Paris: 9eme et 10eme arrondissements
Well, I still have Paris pictures to share with you, interwebs. Is it improper blogging etiquette to be posting pictures that are, at this point, 6 months old? It could be. I set a goal for myself to post about each beautiful Parisian district, though, and post I shall. We've made our way to the 9th arrondissement. This is probably one of the busiest and most hectic areas of Paris. With a total nineteen metro stations, a world-renowned Opera house, and the flagship location of France's largest department store, the 9th is a swirl of consumerism and commerce. Boulevard Haussmann, made famous by Gustave Caillebotte's paintings, cuts boldly through this district and bears the hallmarks of Louis-Napoléon's desire for order and cleanliness. While researching Parisian architectural history I often came across criticisms of Baron Haussmann's aggressive changes to the city, which many argued were oppressive and socially destructive. While I personally tend to appreciate the modernity that came along with this restructuring, I have to admit that I can understand why critics feel this way whenever I find myself in the 9th. I usually feel rushed and have to just put my head down and brave the crowds and cars to navigate those streets. Just like Caillebotte's painting, umbrellas are a welcome means of protecting one's own personal bubble during the rainy season.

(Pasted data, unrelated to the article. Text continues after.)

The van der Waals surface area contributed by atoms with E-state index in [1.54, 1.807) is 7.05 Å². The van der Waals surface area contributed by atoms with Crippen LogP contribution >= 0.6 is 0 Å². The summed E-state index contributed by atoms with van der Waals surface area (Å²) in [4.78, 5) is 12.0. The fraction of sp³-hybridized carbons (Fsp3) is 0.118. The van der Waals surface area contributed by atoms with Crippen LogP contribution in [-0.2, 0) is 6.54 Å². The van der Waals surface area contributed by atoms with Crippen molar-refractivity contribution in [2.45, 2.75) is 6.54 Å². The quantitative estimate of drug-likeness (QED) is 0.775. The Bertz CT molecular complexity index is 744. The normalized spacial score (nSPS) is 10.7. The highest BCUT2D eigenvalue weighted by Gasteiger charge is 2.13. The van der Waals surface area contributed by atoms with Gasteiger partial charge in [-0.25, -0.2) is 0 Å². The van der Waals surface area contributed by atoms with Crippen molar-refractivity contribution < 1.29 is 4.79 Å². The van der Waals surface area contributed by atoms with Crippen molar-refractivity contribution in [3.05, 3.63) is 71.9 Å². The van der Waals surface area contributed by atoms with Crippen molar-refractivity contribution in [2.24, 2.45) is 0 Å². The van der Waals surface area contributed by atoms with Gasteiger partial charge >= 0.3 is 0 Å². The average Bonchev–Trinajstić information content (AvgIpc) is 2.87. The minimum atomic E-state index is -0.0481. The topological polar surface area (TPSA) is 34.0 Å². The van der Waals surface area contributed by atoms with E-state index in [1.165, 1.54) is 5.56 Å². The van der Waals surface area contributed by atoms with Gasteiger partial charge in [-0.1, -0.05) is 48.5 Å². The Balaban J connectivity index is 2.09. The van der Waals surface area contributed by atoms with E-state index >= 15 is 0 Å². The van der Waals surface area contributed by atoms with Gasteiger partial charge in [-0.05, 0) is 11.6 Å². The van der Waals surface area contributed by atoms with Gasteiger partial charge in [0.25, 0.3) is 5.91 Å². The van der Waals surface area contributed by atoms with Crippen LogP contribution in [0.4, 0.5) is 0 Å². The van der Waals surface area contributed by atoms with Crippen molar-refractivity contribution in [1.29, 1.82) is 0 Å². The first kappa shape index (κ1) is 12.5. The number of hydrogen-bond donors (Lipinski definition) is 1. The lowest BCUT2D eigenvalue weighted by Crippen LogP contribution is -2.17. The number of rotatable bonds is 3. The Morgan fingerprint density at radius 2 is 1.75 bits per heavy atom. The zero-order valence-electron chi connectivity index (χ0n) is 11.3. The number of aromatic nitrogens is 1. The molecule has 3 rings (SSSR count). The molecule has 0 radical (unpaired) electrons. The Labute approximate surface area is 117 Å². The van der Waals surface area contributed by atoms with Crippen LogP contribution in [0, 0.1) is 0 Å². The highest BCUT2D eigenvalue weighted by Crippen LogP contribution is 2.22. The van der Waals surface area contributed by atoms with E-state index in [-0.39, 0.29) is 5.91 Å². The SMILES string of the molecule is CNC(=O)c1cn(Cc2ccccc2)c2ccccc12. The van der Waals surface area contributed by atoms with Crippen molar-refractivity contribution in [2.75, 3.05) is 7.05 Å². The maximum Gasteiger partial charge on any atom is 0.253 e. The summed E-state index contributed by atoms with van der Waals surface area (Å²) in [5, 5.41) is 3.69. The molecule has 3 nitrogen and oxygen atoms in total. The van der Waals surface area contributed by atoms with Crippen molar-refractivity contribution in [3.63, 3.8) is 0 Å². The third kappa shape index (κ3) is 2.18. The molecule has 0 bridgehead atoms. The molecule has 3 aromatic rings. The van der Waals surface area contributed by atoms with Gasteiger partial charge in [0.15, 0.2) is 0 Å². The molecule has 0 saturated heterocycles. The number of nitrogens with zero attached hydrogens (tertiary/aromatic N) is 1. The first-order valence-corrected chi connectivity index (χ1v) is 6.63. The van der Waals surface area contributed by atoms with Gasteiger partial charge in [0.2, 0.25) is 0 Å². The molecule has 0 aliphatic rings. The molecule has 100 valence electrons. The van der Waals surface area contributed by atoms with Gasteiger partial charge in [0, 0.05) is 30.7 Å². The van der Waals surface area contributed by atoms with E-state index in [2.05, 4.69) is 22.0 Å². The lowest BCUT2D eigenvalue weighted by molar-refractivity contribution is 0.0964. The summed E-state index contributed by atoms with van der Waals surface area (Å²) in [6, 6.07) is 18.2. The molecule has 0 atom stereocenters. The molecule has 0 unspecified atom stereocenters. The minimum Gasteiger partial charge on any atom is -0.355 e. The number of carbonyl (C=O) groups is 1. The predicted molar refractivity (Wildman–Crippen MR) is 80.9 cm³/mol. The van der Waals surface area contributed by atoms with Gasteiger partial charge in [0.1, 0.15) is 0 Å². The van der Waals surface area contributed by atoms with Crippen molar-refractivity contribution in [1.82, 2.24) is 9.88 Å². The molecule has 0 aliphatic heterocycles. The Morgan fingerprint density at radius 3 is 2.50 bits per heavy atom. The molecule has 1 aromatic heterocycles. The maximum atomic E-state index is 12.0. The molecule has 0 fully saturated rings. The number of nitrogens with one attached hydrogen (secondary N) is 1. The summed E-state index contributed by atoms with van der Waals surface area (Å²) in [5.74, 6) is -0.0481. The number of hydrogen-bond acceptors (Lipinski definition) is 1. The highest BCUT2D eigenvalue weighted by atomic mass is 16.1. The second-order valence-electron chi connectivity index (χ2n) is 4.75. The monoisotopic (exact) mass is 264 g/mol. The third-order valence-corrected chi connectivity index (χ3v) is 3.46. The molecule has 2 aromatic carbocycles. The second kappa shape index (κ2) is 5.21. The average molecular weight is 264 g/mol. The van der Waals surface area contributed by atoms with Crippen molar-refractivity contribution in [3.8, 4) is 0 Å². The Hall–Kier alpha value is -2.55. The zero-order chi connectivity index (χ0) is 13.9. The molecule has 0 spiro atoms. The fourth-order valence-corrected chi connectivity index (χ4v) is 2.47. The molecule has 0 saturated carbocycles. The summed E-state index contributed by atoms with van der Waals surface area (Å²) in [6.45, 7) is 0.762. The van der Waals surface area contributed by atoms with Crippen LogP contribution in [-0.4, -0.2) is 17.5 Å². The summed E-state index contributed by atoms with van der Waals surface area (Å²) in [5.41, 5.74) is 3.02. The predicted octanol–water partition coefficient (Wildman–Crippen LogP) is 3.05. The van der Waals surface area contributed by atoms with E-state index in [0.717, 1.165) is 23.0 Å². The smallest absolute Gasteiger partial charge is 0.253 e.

...But then there's the rooftop of Galeries Lafayette...
Below are glimpses of time we spent in the 10th. Given the above images, it's hard to believe these pictures were all taken during the same season. On the day we ventured to the Canal St-Martin Paris was unseasonably (actually, uncomfortably) warm...but days later it was freezing and rainy.
The Canal St-Martin was originally ordered for construction by Napoleon I in 1802 as a means of bringing fresh water into a city that was increasingly falling prey to dysentery and horrible sanitation. When it was finally completed in 1825 (and funded by a new tax on wine, might I add), the canal was also used to transport grain and supplies. Canal St-Martin isn't used for much these days. In fact, half of it is covered by the Boulevard Jules-Ferry. What remains is a tranquil, albeit obscure, corner of the city.
I hope to visit the canal again when I return to Paris, but just so I can try a certain restaurant my friend later told me about. It is called Pink Flamingo (uhm, cute!) and you can order a pizza to be delivered to you as you picnic on the canal. How do the waiters know where to find you? Pink balloons. Done and done.